Put your money on the Favorit
Launched 30 years ago, the humble Skoda Favorit helped to turn around the fortunes of the Czech carmaker, writes Brian Twomey
Some of our younger readers might be shocked to learn this, but once upon a time Skoda's were considered rubbish. No, let me correct that: Skodas were rubbish. Rear engined, air-cooled, perambulating contraptions with all the charm of a finger in the eye. What does a Skoda have in common with a bathtub? You can't be seen in public in either of them. Ho ho ho. This and other such gems were all the rage when one of these glorified prams wheeled into a garage forecourt for its biannual rebuild. Sure, they had their fans who claimed the weight distribution was almost Porsche-like and the Estelle Rapid coupé gave you coupé glamour with breadline running costs and yes, there were numerous rallying class wins but Skodas were only preferable to Ladas because Lada had an even worse name.
Then, in a fog of burnt oil and clouds of steam, something amazing happened in the world of Skoda - the Favorit. Taking its name from a long-extinct limousine from the '30s, the new 1987 Favorit was a sea-change for Skoda. For a start, it was front-wheel drive with its engine in the front, just like all those decadent western cars. Secondly, it was styled by the Italian designer Bertone, so it actually looked nice. Thirdly, and this is important, it did not disintegrate into a pile of dust at the mention of rain and the engines, carried over from the old 130 models, were developed to be both reliable and not entirely horrible to use either.
In classic Soviet Bloc fashion, the Favorit's development was long and drawn out. It was approved by the government of what was then Czechoslovakia in 1982 but development did not actually get rolling until the following year. Then a dispute between Bertone and the government meant the design of the car was not finalised until 1985. Apparently the dispute centred on a four-door saloon version which was never built, although a useful estate version would eventually roll into showrooms.
The Favorit was launched with little fanfare in 1987 but the car quickly won friends including Jeremy Clarkson, who gave it a rave review back when Top Gear was a car programme. The engine was developed by Ricardo engineering who counted diesel engine pioneering, Rolls-Royce aero units and V16 Alfa Romeo racing engines in their CV. They succeed in enlarging the engine to 1.3 litres, up from its original 1000cc configuration. More impressively, they also engineered it to stop drinking oil and to be easier to start when the weather was damp. It was mounted on Porsche-developed engine mounts and sat on a Porsche-engineered front suspension. All very impressive for what was a simple, front-drive Fiesta chaser. A standard five-speed gearbox was a major selling point for the car even if the interior was a bit boxy and brittle with its cheap looking steering wheel and huge clock in place of a rev counter. Still, in 1987 it was slightly smaller than an Escort for the same money as a basic Fiesta.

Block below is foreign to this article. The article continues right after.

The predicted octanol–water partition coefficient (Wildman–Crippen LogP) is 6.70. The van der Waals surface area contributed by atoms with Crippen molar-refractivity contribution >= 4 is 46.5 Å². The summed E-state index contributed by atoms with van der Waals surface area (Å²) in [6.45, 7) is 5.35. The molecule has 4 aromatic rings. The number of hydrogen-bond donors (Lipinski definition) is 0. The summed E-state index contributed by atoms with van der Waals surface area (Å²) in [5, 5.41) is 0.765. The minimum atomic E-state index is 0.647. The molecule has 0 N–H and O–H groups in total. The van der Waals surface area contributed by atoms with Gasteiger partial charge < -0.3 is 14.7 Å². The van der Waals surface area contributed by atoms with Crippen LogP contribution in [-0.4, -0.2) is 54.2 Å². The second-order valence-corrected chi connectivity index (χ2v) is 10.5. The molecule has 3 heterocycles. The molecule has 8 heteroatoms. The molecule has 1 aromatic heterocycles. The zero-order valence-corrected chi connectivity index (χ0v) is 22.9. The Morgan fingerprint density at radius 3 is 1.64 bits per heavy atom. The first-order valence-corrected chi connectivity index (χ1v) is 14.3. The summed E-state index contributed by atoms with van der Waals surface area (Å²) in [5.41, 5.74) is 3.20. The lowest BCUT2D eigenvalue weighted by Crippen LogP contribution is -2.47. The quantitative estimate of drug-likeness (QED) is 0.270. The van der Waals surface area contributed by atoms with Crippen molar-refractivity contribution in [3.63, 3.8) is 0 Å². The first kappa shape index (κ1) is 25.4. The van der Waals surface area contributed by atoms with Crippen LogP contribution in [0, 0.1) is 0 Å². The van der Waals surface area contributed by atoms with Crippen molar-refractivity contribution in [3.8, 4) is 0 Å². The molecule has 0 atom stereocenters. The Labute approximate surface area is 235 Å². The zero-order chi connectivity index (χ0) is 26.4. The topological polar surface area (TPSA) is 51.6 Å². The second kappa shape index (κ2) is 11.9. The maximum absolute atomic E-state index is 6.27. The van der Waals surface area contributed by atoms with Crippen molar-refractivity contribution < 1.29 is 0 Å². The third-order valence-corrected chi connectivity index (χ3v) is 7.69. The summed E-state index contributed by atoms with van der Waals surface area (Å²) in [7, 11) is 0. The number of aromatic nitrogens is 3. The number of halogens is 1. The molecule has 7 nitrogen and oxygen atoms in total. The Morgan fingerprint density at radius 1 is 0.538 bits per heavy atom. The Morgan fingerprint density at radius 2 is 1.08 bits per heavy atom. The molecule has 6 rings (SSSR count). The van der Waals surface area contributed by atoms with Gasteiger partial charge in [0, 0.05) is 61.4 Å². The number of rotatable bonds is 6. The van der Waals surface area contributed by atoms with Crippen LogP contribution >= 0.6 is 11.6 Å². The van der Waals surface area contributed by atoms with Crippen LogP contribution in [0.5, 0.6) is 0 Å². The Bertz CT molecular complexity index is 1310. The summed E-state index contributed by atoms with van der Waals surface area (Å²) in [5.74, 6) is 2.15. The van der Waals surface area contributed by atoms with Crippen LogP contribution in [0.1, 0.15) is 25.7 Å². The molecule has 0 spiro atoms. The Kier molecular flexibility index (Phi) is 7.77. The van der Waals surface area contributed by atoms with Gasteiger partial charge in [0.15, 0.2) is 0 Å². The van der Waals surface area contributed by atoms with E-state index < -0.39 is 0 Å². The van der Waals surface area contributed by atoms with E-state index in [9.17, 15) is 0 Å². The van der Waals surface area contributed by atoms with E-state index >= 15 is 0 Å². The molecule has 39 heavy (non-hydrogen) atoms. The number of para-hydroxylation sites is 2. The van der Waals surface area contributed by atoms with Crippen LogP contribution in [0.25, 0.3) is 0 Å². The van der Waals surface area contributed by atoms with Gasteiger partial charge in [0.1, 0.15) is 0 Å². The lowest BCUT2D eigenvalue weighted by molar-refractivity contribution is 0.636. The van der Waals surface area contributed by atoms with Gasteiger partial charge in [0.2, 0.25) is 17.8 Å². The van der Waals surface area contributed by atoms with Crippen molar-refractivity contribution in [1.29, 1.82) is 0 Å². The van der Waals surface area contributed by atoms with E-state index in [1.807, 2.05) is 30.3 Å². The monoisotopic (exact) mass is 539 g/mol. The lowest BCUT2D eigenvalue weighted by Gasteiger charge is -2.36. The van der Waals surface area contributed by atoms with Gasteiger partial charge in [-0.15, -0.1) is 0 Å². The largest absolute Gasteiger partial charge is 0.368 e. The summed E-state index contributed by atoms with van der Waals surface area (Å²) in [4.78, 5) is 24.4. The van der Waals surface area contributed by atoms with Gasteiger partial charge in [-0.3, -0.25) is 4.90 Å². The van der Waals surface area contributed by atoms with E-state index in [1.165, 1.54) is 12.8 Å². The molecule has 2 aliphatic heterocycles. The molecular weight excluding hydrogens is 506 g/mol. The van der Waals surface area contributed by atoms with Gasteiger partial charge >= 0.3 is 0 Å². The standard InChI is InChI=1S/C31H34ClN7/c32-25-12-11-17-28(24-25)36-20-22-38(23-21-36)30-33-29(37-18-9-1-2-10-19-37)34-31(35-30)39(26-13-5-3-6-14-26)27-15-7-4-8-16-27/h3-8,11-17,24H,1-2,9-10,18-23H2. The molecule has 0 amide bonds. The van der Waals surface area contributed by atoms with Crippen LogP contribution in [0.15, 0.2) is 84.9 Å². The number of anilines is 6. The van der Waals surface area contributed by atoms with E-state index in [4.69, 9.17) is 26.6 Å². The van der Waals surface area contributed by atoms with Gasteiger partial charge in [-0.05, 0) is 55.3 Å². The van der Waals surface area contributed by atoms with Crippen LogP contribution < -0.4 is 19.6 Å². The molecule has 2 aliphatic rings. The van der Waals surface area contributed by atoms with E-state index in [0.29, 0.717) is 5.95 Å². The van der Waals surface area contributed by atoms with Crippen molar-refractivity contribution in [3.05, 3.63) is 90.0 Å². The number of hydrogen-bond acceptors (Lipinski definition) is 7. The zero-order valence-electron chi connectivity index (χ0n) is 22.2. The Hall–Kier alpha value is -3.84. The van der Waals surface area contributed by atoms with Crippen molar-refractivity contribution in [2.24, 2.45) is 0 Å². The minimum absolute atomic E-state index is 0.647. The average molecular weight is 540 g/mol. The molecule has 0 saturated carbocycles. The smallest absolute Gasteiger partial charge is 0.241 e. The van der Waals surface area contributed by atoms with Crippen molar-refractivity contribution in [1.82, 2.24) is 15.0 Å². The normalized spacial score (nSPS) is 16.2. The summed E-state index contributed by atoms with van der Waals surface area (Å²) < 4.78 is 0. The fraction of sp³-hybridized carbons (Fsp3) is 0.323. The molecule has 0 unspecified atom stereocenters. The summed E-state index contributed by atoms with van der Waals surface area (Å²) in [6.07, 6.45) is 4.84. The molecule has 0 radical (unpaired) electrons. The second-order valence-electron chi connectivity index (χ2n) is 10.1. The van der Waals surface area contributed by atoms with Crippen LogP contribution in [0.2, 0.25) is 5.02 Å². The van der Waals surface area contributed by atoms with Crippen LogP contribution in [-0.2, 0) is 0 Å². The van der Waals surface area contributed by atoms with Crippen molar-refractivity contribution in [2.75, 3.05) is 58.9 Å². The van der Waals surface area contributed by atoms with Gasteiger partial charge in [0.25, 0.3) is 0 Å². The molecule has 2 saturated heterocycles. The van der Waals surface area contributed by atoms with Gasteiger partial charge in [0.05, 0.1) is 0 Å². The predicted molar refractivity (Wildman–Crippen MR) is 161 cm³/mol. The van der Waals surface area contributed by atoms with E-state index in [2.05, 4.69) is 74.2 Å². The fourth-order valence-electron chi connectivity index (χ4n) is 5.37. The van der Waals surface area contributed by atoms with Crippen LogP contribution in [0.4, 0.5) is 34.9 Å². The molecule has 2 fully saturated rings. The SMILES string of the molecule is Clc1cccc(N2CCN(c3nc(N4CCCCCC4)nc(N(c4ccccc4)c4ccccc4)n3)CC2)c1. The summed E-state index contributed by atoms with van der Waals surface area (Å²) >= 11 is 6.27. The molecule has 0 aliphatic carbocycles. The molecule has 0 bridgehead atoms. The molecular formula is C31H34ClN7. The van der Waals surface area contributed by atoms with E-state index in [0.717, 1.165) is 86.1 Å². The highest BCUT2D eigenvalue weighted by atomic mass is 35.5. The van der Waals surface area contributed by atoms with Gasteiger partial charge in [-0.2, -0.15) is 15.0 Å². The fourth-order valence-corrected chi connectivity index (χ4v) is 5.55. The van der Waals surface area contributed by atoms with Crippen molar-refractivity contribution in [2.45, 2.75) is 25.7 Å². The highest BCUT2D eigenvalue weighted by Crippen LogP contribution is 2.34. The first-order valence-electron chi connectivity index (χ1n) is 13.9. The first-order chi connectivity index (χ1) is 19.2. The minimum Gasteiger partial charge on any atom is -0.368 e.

Oddly, given our love for a bargain, the Favorit did not actually arrive in Ireland until 1993 officially. Now with 68bhp and a competitive £7,250 price tag, the Favorit proved a hit with Irish buyers in the same way that it proved popular with buyers in the UK, Europe and as far afield as Israel, Argentina and Peru. Yugo developed the Sana and Lada had the Samara, which were variations on the theme; front-wheel drive, water-cooled and resembling a Ford Escort/Opel Kadett from a distance. Neither was as thoroughly developed as the Favorit though and even though the Samara did sell well enough, it did so on account of being cheap and less embarrassing than a Riva.
While unashamedly a simple and practical car, it was a huge hit, with more than 50,000 finding buyers in the UK until it was replaced in 1995 by the first Fabia model. However, the Favorit has a much longer lasting legacy than simply being another cheap car.
Following the Velvet Revolution, the Czech government was looking for a partner to acquire Skoda and take it out of state ownership. Volkswagen was encouraged by the success of the Favorit and the willingness of Skoda to compete on more than just low prices. The German company stepped forward in December 1990, taking a 30% share of the company in 1991 and becoming a majority shareholder before the end of the decade. Bear in mind that while Yugo and Lada are still around, the former is basically a Fiat outpost while the latter struggles to sell cars even in Russia. Nowadays Skoda makes a range of modern cars that are not even remotely laughable and it is now one of the most successful members of the VW group and one of Europe's fastest growing makes. Take a bow, Skoda Favorit.